Wednesday, August 08, 2007

Moving to Linux

I don't think moving to Linux is for everyone.

For one thing, part of the reason we have as much malware as we do may be that there's one predominant operating system, so it pays to figure out ways to exploit it. Sure, some operating systems seem more bullet-proof than others, but having one main target for malware writers, no matter whether it's Linux, Mac's OS X, or Windows, seems like risky business. Spreading people more uniformly around the major operating systems and then providing data interchangeability (e.g., exchanging data through adhered-to standards for XML or plain text) seems like a more robust solution.

For another, you may have certain programs you need to run that only run on one or the other operating system. I can think of one or two major programs I need to run that require Windows.

Still, if you've been using one operating system for a while, you may not know what exists elsewhere. That's why it's good to see LinuxLinks' list of Linux alternatives to popular Windows programs. While it's missing major programs I use (most of which are available on all three major operating systems), it may help some of you. Thanks to for the tip.

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Blogger curiouscat said...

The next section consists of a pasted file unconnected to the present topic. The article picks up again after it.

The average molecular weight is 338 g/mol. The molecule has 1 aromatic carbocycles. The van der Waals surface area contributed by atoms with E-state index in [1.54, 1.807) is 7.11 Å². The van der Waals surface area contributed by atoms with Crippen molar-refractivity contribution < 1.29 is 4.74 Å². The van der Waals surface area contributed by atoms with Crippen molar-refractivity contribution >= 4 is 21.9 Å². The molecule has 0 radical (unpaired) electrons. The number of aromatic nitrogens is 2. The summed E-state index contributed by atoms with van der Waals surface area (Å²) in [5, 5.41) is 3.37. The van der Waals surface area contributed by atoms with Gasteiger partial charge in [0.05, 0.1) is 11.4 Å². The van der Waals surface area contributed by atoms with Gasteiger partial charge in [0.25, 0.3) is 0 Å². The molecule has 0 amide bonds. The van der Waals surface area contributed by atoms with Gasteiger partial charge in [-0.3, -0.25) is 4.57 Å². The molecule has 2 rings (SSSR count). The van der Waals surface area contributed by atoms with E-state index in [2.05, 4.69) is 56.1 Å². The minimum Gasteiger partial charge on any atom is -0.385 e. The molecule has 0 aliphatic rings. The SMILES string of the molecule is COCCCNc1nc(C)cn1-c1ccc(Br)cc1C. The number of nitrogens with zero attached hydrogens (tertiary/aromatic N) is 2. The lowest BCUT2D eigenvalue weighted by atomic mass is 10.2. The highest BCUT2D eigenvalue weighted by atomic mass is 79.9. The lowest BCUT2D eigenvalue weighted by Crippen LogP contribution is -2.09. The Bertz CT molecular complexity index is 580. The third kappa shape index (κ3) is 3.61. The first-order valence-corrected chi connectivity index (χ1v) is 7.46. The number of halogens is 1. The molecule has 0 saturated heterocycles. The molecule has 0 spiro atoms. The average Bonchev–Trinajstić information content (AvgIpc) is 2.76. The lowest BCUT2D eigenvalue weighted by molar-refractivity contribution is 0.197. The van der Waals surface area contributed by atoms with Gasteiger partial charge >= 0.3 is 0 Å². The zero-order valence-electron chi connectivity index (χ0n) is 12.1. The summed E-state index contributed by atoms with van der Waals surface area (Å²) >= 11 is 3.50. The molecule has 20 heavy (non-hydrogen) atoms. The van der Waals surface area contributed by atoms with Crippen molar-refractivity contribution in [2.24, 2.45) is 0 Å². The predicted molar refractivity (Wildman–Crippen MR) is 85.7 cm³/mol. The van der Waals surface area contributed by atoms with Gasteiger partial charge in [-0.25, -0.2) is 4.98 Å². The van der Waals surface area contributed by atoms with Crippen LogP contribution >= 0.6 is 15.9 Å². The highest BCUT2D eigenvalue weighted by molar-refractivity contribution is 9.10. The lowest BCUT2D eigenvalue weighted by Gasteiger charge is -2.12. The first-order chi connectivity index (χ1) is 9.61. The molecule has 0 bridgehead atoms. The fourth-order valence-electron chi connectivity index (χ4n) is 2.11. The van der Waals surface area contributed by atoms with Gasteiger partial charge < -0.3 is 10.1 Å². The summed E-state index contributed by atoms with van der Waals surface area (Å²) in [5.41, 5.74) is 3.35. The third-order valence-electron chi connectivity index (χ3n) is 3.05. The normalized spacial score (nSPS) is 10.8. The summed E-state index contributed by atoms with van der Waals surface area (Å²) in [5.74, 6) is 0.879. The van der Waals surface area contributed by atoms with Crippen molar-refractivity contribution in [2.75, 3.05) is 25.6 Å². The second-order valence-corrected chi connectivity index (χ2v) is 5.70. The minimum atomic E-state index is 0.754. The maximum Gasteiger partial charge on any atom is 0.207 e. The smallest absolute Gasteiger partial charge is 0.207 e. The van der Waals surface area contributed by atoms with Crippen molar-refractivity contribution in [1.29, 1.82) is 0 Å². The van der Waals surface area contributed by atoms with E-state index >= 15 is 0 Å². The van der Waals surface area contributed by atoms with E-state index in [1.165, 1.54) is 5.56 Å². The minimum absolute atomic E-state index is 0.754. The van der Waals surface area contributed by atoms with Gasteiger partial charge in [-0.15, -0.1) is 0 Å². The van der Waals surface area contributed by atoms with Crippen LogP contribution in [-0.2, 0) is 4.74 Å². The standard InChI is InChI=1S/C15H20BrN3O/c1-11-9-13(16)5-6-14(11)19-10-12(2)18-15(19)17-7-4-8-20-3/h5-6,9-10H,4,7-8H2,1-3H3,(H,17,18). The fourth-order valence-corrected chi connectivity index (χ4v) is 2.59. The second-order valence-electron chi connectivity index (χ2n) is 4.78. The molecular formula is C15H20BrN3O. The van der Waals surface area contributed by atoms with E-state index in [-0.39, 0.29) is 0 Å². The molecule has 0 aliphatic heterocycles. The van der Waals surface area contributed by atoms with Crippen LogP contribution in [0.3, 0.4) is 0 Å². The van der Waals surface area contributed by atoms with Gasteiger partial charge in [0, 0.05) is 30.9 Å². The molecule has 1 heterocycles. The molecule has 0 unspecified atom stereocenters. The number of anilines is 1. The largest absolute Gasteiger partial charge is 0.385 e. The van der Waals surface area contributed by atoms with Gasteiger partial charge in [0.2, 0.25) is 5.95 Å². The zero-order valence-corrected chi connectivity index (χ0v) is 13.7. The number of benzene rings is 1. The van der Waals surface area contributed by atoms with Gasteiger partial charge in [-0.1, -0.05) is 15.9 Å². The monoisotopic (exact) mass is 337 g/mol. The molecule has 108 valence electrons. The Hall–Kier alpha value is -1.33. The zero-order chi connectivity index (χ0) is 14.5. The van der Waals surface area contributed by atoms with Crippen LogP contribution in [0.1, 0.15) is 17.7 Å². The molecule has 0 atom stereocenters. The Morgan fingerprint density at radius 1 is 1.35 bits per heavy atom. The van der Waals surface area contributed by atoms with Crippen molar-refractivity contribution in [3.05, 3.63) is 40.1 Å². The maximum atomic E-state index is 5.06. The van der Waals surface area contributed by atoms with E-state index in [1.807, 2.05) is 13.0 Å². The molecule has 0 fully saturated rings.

I use Ubuntu and it is great. I do have some quirks (but so did I with Windows when using it...). Why Desktop Linux Will Take off - Ubuntu is great:
it automatically updates itself much more easily than Windows ever did
it automatically updates all your programs too (those that participate which is many)
the design of the operating system is just more secure (it is true Windows is a target because it is popular it is also vulnerable due to fundamental design issues.

Ubuntu needs to keep getting better but I have every reason to believe it will.

08 August, 2007 11:17  
Blogger Bill Harris said...

Curiouscat, thanks for the comment. Yes, I've used Debian in my work, and I much prefer its update ability to Windows (no rebooting after updates, easy updating of the operating system and programs, all things you mention). Ubuntu, which is built on Debian, has seemingly turned that into an environment that is easy for anyone to use.

09 August, 2007 09:59  

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